Some anticipated that there would be significant new initiatives announced by major development finance institutions.
Ahead of the Summit, the leading Multilateral Development Banks (MDBs) had released their third annual report on their flows of climate finance.
The joint report, which is based on a common climate finance tracking methodology, creates transparency and coherency between their approaches towards climate finance.
These banks also stated an intention to do more to help developing countries tackle climate change and to explore the role of new instruments, whilst stopping short of any new targets.
The International Development Finance Club, a network of 22 like-minded national and sub-regional development banks, confirmed that they are on track to meet their commitment for increasing new climate related activities to over US$100bn per year by 2015.
The German government announced that it would stop funding new coal-fired plants as part of its climate cooperation with developing countries and would only finance the modernisation of existing plants “to a limited extent and in accordance with clearly defined criteria.”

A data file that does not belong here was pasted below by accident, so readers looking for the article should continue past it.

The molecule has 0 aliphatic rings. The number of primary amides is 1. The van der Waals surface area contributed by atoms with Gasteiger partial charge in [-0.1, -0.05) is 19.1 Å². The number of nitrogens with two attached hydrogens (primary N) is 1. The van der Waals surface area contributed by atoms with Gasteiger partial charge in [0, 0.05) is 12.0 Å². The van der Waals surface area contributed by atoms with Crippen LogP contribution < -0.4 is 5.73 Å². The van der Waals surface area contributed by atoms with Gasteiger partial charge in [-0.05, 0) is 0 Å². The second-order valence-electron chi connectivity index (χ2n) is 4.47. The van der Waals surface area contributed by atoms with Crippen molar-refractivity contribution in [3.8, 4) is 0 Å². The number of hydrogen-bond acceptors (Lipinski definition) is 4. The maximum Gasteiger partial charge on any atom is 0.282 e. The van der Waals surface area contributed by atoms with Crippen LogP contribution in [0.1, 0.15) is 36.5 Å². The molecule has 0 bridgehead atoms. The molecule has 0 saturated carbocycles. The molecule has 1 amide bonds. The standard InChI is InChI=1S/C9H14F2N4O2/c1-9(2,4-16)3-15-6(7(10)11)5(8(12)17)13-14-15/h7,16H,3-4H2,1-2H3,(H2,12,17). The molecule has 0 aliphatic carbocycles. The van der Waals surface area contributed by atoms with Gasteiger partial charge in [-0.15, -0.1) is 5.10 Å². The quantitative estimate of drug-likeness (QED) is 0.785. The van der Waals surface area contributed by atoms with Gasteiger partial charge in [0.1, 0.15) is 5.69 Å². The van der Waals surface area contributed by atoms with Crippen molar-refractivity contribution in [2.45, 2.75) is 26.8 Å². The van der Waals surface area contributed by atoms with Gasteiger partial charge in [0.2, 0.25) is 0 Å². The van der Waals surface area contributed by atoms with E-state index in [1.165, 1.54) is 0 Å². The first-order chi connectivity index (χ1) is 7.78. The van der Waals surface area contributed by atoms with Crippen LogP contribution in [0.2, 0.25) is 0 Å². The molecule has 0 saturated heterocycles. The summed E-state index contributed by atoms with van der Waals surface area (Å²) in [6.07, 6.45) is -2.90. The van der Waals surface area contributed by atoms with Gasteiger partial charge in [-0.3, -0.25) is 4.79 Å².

On the face of it this is a welcome step, yet whether or not this commitment extends to all of Germany’s international finance activities remains to be seen.
Pricing climate risk
That over 1000 businesses called for putting a price on carbon is testimony to the frustration that many businesses have experienced since the decline of the carbon markets.
This decline is of course due to the lack of market demand as a result of insufficient levels of commitment to emissions reductions.
Business believe it is inevitable that carbon will be capped creating a price for carbon.
So this call for a price on carbon is in essence a call for Governments to commit to sufficiently ambitious and binding levels of emissions reductions so that business can factor such signals into their future investment models.